Wednesday, June 7, 2017
09:00 - 10:30

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09:00 - 09:15: / 301B EFFECTS OF PATCH-BURN GRAZING ON REMNANT TALLGRASS PRAIRIE STREAMS

6/07/2017  |   09:00 - 09:15   |  301B

EFFECTS OF PATCH-BURN GRAZING ON REMNANT TALLGRASS PRAIRIE STREAMS Tallgrass prairies are one of the most degraded ecosystems in North America, but conservation and land management for remaining fragments are progressing. Patch-burn grazing (PBG) has emerged as a management practice, but little is known about potential impacts on streams. Six headwater streams were sampled over seven years encompassing pre-PBG, PBG, and post-PBG periods; two controls, two PBG and fenced riparian zones, and two PBG and unfenced riparian zones. Macroinvertebrates and water chemistry were sampled monthly. Differences in total phosphorus were observed in the unfenced and fenced streams during PBG compared to controls (p < 0.0001). Chironomidae biomass decreased in all streams, and significant differences were observed between the fenced and control streams from pre-PBG to post-PBG (p = 0.04). Percent Ephemeroptera, Plecoptera, and Trichoptera (EPT) taxa in the unfenced streams decreased marginally compared to controls during PBG (p = 0.06). No differences were observed in EPT abundance or biomass from pre-PBG to post-PBG. Results suggest that PBG can negatively affect aquatic communities. However, a two year rest cycle may provide time for streams to return to pre-PBG conditions.

Jessica Fulgoni (Primary Presenter/Author), Southern Illinois University, jfulgoni@siu.edu;


Karen Jackson ( Co-Presenter/Co-Author), Clemson Extension, kejacks88@gmail.com;


Danelle Larson ( Co-Presenter/Co-Author), Minnesota Department of Natural Resources, Danelle.Larson@state.mn.us ;


Matt Whiles ( Co-Presenter/Co-Author), Southern Illinois University, mwhiles@zoology.siu.edu;


Walter K. Dodds ( Co-Presenter/Co-Author), Kansas State University, wkdodds@ksu.edu;


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09:15 - 09:30: / 301B RIVERINE RESERVES: MIGRATING PRINCIPLES OF MARINE RESERVES UPSTREAM

6/07/2017  |   09:15 - 09:30   |  301B

RIVERINE RESERVES: MIGRATING PRINCIPLES OF MARINE RESERVES UPSTREAM Riverine biodiversity and ecosystem service provisioning is under threat from many of the same problems as terrestrial and marine ecosystems. While reserve creation has been a cornerstone of conservation efforts on land and in the sea, freshwaters have been considered only as a secondary value of protected areas selected based on terrestrial value. Despite overharvest being widely regarded as one of the most acute human impacts on ecosystems, inland fisheries are rarely considered in spatial protection efforts. Here we make a first attempt to conceptually apply principles of reserve design, drawing heavily from the marine reserve literature, to riverine ecosystems. Ecological and social siting criteria, optimum reserve network topologies, and bioeconomic models have been well-developed for marine systems with the dual aims to achieve biodiversity conservation goals and to augment harvest production. Rivers produce a disproportionate amount of global inland harvest, but implementing successful riverine spatial protection will require a rethinking of traditional reserve design based on the topological and connectivity constraints of dendritic network structures, inherent polarity of flow processes, and susceptibility to degradation from external sources. Doing so, however, may provide new insights for global freshwater conservation planning.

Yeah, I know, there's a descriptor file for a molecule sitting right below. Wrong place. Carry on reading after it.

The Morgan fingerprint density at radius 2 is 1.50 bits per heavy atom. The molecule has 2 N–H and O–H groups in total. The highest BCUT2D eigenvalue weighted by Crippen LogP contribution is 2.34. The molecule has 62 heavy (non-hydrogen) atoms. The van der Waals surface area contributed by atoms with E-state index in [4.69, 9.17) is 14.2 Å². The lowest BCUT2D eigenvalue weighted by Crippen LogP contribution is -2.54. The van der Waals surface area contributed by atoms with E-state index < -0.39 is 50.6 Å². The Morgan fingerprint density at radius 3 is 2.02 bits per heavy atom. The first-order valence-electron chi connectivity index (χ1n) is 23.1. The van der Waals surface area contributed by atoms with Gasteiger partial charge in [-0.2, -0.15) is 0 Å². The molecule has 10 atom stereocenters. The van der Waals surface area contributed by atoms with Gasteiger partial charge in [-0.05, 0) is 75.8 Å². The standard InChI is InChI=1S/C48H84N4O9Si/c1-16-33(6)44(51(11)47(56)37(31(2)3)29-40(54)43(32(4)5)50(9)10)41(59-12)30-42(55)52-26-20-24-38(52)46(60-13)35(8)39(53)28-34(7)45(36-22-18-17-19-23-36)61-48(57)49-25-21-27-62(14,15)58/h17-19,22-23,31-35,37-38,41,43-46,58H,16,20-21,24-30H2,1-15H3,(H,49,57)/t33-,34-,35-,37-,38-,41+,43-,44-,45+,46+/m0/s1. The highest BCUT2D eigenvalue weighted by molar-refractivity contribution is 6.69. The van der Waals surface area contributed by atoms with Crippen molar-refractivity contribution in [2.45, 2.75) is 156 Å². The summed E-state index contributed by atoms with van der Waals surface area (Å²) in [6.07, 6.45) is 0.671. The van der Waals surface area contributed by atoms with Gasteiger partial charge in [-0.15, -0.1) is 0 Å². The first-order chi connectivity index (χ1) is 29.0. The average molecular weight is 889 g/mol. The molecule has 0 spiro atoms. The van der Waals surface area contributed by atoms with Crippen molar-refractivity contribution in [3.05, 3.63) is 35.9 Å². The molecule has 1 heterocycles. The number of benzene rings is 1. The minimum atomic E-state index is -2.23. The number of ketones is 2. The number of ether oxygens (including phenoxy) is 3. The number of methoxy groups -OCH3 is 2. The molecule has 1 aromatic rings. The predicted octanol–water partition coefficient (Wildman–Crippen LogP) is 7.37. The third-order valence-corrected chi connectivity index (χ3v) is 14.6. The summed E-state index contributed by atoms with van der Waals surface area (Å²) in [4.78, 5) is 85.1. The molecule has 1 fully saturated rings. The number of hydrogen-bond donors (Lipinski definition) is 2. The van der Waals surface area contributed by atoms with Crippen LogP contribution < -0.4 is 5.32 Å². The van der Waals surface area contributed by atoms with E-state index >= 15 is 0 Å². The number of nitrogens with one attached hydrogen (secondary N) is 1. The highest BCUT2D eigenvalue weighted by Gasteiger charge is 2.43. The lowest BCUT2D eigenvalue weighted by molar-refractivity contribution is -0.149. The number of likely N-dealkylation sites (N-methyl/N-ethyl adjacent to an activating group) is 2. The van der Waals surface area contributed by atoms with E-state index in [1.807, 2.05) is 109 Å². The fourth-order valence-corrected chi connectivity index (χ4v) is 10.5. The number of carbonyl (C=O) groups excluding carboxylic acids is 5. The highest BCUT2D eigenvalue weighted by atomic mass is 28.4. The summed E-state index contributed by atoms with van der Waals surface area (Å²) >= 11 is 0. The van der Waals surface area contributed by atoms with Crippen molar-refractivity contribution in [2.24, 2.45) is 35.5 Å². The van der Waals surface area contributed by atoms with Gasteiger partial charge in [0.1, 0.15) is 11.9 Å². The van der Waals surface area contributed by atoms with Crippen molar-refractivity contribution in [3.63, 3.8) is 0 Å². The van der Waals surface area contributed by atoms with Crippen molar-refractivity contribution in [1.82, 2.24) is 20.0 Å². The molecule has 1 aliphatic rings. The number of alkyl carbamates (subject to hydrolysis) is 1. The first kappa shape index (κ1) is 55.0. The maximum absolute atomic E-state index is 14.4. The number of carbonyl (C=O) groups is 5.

Aaron Koning (Primary Presenter/Author), University of Wisconsin-Madison Center for Limnology, koning@wisc.edu;


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09:30 - 09:45: / 301B MULTI-SCALE IMPACTS OF OVERFISHING ON SEED DISPERSAL BY FISH

6/07/2017  |   09:30 - 09:45   |  301B

MULTI-SCALE IMPACTS OF OVERFISHING ON SEED DISPERSAL BY FISH Seed dispersal is an essential ecosystem service in a changing world. Wetlands are particularly threatened worldwide and fish can play a key role as seed dispersers in these ecosystems. Remarkably, large fish (both at the species scale and at the individual scale within-species) are better seed dispersers than small ones: they consume a higher amount of more diverse fruits and can disperse seeds further. However, overexploitation is a serious threat to frugivorous fish in the Neotropics, and predatory fisheries target expressly the largest organisms. Here we investigated in which extent the removal of the largest individuals and species impacts the diversity of seeds dispersed by fish. We inferred the structure of mutualistic fish-fruits interactions from consumer–resource size relationships and used simulations to quantify the impacts of altering the body size distribution of fruit-eating fishes on the degree distribution of networks. Our results indicate that even small reductions in the body size distribution of fruit-eating fishes have sharp negative impacts on the diversity of seeds dispersed, both at regional and local scales. Our findings can contribute to the current debate about the need for more restrictive fishing regulations in Neotropical region.